Would it cause the engine to run too cool?
The engine would run cool until the evaporation temperature of the hydrofluoroether was reached,142°F and that would be about the same time it would take if water was used.
Is it an added and unnecessary complication to a simple system that has worked well for 100 years?
Definitely a complication. It is questionable if the current "simple system" has ever worked well for everyone/anyone. If it had you wouldn't have posted this tread and the rest of us wouldn't have read it.
Is there another chemical, more readily available that would work as well?
Yes, a mixture of 2 parts Hydrogen to 1 part Oxygen in liquid form and it is readily available in quart and gallon containers
Does steam do the same thing at zero cost?
No, steam is a gas, water at 212°F. There is a general consensus to keep the engine temperature between 180°F - 200°F.

If you are really looking for an alternative coolant read about GLYCEROL
Like ethylene glycol and propylene glycol, glycerol is a non-ionic kosmotrope that forms strong hydrogen bonds with water molecules, competing with water-water hydrogen bonds. This interaction disrupts the formation of ice. The minimum freezing point temperature is about −36 °F (−38 °C) corresponding to 70% glycerol in water. Glycerol was historically used as an anti-freeze for automotive applications before being replaced by ethylene glycol, which has a lower freezing point. While the minimum freezing point of a glycerol-water mixture is higher than an ethylene glycol-water mixture, glycerol is not toxic and is being re-examined for use in automotive applications.

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Re: 5 times increase in thermosyphon rate

Post by henryford2 » Sun Aug 04, 2019 6:44 pm

Significant advantages to breaking up the laminar floor with turbulence to increase the heat transfer in heat exchangers/radiators.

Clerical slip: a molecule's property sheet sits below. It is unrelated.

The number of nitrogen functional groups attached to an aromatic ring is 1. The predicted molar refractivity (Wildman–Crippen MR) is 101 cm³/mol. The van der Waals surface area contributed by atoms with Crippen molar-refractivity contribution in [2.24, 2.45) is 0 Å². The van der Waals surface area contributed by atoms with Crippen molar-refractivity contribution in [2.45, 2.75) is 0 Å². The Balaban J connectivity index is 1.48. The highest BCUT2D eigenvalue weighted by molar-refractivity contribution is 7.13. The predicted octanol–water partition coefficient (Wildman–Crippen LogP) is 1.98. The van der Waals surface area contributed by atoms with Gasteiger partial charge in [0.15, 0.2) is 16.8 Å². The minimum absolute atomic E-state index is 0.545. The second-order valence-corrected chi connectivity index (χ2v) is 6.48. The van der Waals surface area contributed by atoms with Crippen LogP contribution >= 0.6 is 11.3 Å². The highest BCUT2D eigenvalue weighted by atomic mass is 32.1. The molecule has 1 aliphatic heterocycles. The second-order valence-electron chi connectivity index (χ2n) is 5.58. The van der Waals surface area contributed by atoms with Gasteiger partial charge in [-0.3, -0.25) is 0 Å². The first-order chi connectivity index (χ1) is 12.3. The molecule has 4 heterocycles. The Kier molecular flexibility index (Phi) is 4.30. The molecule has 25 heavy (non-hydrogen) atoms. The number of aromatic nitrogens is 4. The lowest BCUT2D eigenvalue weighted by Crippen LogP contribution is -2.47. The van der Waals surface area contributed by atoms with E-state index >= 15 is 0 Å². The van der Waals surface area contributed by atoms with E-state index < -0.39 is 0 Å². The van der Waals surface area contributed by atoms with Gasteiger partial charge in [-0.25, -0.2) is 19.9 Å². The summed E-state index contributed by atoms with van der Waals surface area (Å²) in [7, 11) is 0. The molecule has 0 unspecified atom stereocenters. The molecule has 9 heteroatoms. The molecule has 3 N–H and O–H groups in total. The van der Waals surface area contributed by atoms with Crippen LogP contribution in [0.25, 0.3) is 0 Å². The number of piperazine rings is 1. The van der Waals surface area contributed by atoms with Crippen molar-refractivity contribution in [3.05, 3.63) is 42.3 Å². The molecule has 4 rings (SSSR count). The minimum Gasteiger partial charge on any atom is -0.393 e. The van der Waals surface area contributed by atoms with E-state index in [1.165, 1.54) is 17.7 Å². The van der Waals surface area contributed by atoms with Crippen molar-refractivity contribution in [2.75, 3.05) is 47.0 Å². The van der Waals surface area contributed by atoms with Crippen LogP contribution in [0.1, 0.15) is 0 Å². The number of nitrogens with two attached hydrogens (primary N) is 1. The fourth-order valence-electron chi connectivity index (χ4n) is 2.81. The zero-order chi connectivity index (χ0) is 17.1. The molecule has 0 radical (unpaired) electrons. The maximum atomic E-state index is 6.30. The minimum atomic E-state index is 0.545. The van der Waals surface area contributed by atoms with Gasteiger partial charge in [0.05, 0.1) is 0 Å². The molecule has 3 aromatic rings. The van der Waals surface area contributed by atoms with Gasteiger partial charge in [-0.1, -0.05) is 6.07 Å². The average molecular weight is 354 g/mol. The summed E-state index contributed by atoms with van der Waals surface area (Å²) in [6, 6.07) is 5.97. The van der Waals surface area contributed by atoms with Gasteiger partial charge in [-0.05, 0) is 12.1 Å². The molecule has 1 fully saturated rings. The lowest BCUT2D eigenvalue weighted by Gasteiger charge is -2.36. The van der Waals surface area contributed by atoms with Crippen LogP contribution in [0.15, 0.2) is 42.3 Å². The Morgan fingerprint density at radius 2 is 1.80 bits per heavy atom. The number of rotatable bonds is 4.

https://patents.justia.com/inventor/joseph-h-andulics
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Re: 5 times increase in thermosyphon rate

Post by George Andreasen » Sun Aug 04, 2019 8:04 pm

Scottio wrote:
Sun Aug 04, 2019 3:54 pm
I learned a long time ago if water flows through the radiator, in a car, too fast it doesn’t have enough time to cool down. I don’t know that this would play a role in a Ts cooling system but in a pressurized system with a pump it sure does. I wonder if it’s possible in a T ?
Absolutely correct. Back in the flathead V-8 hot rod days, it was a common modification to drill holes in the water pump impellers to SLOW DOWN the flow, or the engine never would come up to temperature.


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Re: 5 times increase in thermosyphon rate

Post by nsbrassnut » Sun Aug 04, 2019 8:18 pm

Hi All

There is an important statement in the article that applies here that hasn't been mentioned yet.

"The researchers pointed out that the specific additive they used -- HFE7000 -- is non-corrosive, non-flammable and ozone friendly. One limitation is that the approach only works on vertical heat exchange systems -- ones that move heat from a lower plate to an upper one. It doesn't currently work on side-to-side systems, though the researchers are considering ways to adapt the technique. Still, vertical exchangers are widely used, and this study has shown a simple way to improve them dramatically."

The modification is for HVAC heat exchangers that move heat from a low plate to a high plate.
Model T thermosyphon conditions move heat essentially side to side. The process would not work as stated in a Model T engine and radiator.

Also, as noted by others, the temperatures don’t’ work either. If the boiling point of the additive is lower than the operating temperature of the engine coolant, it will evaporate (boil) out of solution and exit via the radiator vent. This was a problem in the earlier years when using alcohol for anti-freeze. It eventually boils out of solution and the anti-freeze effect lost.

Most HVAC systems operate at a lower temperatures than 180-212 deg. F.

Drive Safe

Jeff
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Re: 5 times increase in thermosyphon rate

Post by Jerry VanOoteghem » Sun Aug 04, 2019 9:18 pm

Scottio wrote:
Sun Aug 04, 2019 3:54 pm
I learned a long time ago if water flows through the radiator, in a car, too fast it doesn’t have enough time to cool down. I don’t know that this would play a role in a Ts cooling system but in a pressurized system with a pump it sure does. I wonder if it’s possible in a T ?
Then wouldn't it also hold true that the water doesn't have enough time to heat up as well?